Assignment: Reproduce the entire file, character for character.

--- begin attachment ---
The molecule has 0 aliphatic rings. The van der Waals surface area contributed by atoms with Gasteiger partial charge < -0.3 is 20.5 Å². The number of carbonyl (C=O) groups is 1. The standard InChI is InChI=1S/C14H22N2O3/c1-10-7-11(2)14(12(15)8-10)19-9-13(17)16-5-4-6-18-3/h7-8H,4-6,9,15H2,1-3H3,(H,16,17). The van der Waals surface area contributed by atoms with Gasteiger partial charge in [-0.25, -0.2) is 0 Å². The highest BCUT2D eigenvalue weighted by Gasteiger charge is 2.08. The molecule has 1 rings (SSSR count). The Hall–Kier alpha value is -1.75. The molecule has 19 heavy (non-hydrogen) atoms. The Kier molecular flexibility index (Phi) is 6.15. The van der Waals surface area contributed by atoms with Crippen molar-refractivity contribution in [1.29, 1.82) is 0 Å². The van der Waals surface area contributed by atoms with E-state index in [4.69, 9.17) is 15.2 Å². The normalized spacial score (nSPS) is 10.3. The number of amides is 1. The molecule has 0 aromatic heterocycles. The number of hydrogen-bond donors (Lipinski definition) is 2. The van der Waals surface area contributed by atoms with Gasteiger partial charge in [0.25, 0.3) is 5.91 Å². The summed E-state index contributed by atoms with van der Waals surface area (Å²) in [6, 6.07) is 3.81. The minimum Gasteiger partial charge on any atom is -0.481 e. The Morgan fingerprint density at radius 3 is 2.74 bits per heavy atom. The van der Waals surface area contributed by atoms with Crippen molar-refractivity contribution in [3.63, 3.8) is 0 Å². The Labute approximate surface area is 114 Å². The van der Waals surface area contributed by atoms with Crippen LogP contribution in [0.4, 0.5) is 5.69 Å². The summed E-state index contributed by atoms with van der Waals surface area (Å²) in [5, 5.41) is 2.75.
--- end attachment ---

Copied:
The molecule has 0 aliphatic rings. The van der Waals surface area contributed by atoms with Gasteiger partial charge < -0.3 is 20.5 Å². The number of carbonyl (C=O) groups is 1. The standard InChI is InChI=1S/C14H22N2O3/c1-10-7-11(2)14(12(15)8-10)19-9-13(17)16-5-4-6-18-3/h7-8H,4-6,9,15H2,1-3H3,(H,16,17). The van der Waals surface area contributed by atoms with Gasteiger partial charge in [-0.25, -0.2) is 0 Å². The highest BCUT2D eigenvalue weighted by Gasteiger charge is 2.08. The molecule has 1 rings (SSSR count). The Hall–Kier alpha value is -1.75. The molecule has 19 heavy (non-hydrogen) atoms. The Kier molecular flexibility index (Phi) is 6.15. The van der Waals surface area contributed by atoms with Crippen molar-refractivity contribution in [1.29, 1.82) is 0 Å². The van der Waals surface area contributed by atoms with E-state index in [4.69, 9.17) is 15.2 Å². The normalized spacial score (nSPS) is 10.3. The number of amides is 1. The molecule has 0 aromatic heterocycles. The number of hydrogen-bond donors (Lipinski definition) is 2. The van der Waals surface area contributed by atoms with Gasteiger partial charge in [0.25, 0.3) is 5.91 Å². The summed E-state index contributed by atoms with van der Waals surface area (Å²) in [6, 6.07) is 3.81. The minimum Gasteiger partial charge on any atom is -0.481 e. The Morgan fingerprint density at radius 3 is 2.74 bits per heavy atom. The van der Waals surface area contributed by atoms with Crippen molar-refractivity contribution in [3.63, 3.8) is 0 Å². The Labute approximate surface area is 114 Å². The van der Waals surface area contributed by atoms with Crippen LogP contribution in [0.4, 0.5) is 5.69 Å². The summed E-state index contributed by atoms with van der Waals surface area (Å²) in [5, 5.41) is 2.75.